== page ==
Air travel is coming back, but it’s not without serious problems.

Especially in North America and Europe, travelers have described the turmoil at the airport, with numerous flights canceled or delayed, lost luggage, and waiting for more than four hours to board the plane. This is also a result of a pandemic labor shortage as layoffs put pressure on airports and airlines facing a surge in summer passengers aspiring to travel.

Qantas CEO Alan Joyce told CNBC’s Dan Murphy about the sector’s recovery, saying it will take some time for the system to run smoothly again after a dramatic decline in activity for nearly two years. ..

“The entire industry is experiencing this, and some are seen in Australia,” Joyce said at the 78th Annual Meeting of the International Air Transport Association (IATA) in Doha, Qatar on Sunday. rice field.

“It’s not as bad as it is in the European and North American markets,” said the CEO. “There was a long line at the airport during Easter. Nothing I’ve seen in London, Manchester, Dublin or any other part of Europe.”

“I think it will take a while. The system is rusty and everything was closed for two years,” he added. “It will take some time for the system to hum again. It’s a very complex business and it involves a lot of moving parts.”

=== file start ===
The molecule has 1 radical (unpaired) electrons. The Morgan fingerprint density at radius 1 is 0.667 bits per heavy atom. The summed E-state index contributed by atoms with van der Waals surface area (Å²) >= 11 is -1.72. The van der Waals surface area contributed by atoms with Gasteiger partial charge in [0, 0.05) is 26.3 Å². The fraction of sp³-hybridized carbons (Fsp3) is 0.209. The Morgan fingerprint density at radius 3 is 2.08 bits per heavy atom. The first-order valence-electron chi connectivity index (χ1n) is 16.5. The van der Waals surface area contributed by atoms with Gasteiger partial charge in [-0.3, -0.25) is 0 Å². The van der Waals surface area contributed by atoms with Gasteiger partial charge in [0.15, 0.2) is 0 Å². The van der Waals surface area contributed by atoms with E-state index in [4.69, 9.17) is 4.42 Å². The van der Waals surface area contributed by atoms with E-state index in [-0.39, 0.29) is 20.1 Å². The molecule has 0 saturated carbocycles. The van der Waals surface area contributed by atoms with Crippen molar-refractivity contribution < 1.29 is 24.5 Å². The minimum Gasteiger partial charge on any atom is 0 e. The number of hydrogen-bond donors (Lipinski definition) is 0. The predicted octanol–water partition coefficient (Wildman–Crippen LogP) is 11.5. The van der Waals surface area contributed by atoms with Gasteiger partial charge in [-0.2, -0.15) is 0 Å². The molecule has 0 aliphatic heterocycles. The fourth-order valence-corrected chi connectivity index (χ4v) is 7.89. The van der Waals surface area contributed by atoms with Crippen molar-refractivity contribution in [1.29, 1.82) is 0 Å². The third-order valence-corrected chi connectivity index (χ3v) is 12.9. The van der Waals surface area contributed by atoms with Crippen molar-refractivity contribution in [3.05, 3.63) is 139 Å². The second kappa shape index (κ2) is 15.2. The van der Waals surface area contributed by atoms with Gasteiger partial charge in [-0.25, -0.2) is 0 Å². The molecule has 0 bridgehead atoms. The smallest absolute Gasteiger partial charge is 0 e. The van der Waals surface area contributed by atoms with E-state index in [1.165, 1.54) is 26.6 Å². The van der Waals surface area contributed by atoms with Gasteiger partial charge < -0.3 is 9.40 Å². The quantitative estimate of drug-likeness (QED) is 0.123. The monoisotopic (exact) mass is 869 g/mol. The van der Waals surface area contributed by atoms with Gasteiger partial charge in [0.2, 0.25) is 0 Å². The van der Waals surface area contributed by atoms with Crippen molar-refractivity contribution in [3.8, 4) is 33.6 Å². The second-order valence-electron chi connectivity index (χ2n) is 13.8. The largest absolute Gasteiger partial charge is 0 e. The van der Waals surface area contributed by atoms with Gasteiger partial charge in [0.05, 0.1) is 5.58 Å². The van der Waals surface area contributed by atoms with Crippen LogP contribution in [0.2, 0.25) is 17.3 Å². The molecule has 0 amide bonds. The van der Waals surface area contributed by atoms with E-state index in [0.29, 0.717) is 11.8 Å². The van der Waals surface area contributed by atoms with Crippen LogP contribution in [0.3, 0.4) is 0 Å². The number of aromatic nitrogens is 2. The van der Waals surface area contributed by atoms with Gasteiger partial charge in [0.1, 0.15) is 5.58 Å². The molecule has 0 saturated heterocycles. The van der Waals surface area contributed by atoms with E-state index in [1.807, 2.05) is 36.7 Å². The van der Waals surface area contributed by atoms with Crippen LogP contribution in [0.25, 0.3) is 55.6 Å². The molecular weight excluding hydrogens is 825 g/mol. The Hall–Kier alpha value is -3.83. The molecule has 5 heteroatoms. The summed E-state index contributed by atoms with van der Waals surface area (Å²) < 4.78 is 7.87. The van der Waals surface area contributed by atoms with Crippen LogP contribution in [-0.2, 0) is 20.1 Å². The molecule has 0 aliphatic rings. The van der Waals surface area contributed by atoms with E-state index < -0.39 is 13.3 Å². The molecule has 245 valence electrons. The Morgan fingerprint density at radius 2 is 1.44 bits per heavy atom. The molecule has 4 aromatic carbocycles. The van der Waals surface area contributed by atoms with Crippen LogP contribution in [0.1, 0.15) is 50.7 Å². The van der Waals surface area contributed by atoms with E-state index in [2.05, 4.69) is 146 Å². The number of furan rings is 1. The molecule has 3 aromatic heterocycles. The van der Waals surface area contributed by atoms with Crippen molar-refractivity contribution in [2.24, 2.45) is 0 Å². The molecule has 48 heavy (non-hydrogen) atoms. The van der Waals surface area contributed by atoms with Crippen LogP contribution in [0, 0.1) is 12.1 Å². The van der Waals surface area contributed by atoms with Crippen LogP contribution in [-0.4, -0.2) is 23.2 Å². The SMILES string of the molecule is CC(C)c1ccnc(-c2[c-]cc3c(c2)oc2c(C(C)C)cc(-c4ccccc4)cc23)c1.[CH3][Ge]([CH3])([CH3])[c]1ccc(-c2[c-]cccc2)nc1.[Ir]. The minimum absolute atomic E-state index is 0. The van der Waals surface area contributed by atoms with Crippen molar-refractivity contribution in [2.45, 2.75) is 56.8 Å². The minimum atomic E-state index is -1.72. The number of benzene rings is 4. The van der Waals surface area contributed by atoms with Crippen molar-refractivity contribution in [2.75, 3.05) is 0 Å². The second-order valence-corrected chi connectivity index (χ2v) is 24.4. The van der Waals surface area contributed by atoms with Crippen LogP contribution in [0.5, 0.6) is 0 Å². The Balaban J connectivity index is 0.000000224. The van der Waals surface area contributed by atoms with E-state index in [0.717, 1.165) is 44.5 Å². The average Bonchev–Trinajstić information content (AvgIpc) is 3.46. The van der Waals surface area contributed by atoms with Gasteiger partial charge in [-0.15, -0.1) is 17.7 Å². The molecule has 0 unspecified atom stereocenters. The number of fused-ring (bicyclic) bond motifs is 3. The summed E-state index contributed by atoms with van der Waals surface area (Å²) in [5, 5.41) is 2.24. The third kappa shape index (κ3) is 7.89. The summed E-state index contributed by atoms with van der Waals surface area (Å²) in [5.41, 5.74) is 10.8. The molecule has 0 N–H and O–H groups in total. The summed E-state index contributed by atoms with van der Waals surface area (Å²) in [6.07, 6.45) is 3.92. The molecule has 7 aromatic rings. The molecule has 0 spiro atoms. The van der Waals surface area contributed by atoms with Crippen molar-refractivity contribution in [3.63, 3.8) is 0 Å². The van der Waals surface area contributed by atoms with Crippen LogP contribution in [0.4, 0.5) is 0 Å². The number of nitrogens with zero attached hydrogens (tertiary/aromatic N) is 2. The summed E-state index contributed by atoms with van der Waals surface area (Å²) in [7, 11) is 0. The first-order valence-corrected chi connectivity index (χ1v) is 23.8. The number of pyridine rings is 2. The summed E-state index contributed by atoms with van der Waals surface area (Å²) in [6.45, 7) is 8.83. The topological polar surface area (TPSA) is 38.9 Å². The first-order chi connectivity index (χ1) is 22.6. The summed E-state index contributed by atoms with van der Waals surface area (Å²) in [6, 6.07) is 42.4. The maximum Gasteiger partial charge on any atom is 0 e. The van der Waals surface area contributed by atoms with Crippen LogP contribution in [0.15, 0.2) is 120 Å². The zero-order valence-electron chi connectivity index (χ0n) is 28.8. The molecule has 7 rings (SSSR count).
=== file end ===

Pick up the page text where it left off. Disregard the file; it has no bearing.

IATA Secretary William Walsh said in a separate interview with Doha that airport turmoil and delays are “isolated” and that not all airports are experiencing problems.

Nevertheless, he added that the aviation industry is not yet “out of the woods” when it comes to recovery.

“Yes, we want to be better. And yes, we are better. But I’m looking at the opportunity to fly to reflect on the fact that this isn’t happening everywhere. I highly recommend it to others, “Wolsh said. “And in most cases, the flight is on schedule, without interruption, without any problems at the airport, and I look forward to enjoying the flight experience.”

According to the Transportation Security Administration, these comments were received as thousands more flights were canceled in the United States on weekends and the previous Friday.By Friday afternoon, the airline Canceled more than 1,000 flights after canceling 1,700 flights already on ThursdayThe Associated Press reported.

Some on saturday 6,300 flights to / from the U.S. have been delayed Citing flight tracking site FlightAware, NBC News reported that more than 800 were cancelled.

“The demand is huge”

Still, to Australia’s flagship carrier Qantas, the domestic comeback appears to be firing on all cylinders.

“That’s really good. In Australia, the domestic market has seen significant growth in demand, with leisure demand exceeding 120% and corporate and small business markets returning to 90% of pre-Covid levels. Almost full operation has recovered in the market. “

International flight recovery is “a little slower,” he said, at about 50% of pre-Covid levels. But he expects international business to reach 85% of pre-Covid levels by Christmas and “100% by March next year.”

“But the demand is huge,” he added. “In some cases, we have more demand internationally than we saw before Covid, and with less capacity, we can recover fuel costs and raise yields.”